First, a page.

In the case of Frohwerk v. United States (249 U.S. 204 (1919)), Frohwerk was publishing a
pro-German newspaper denouncing US involvement in World War I. He was
convicted of violating the Espionage Act of 1917, which basically made it a crime to make statements
that would interfere with 'military success' or obstruct 'recruiting and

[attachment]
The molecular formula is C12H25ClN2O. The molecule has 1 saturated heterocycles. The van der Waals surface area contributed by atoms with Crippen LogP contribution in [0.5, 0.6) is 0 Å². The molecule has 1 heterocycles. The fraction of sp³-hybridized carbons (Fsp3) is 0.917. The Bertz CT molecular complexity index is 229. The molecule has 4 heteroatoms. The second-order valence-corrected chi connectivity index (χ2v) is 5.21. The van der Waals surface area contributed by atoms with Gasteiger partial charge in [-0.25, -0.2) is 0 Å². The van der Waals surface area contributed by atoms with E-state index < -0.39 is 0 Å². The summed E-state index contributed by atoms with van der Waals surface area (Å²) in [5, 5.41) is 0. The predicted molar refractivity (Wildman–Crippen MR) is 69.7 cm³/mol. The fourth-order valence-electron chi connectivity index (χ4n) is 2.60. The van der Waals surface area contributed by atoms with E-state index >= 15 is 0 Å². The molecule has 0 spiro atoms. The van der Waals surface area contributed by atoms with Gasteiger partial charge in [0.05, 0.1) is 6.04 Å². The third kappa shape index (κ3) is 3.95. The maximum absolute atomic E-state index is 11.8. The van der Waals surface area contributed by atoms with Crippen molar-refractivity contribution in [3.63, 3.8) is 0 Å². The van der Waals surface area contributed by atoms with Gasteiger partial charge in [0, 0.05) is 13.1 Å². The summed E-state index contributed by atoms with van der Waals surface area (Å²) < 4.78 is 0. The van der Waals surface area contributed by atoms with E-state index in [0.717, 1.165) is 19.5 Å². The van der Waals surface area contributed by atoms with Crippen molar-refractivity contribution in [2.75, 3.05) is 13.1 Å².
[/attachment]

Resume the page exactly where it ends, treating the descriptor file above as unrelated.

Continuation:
enlistment' into the military, when the US was at war.
The US Supreme Court upheld
the sentence, and said that the Espionage Act was not a violation of the 1st
Amendment's right to free speech
because "the 1st Amendment was not intended to give immunity for every possible use of
This case (along with Schenck
v. United States (249 U.S. 47 (1919))
and Debs v. United States
(249 U.S. 211 (1919))) defined the clear and present danger
exception to freedom of speech,
which says that a law is constitutional if it can be shown that the
language it prohibits poses a "clear and present danger."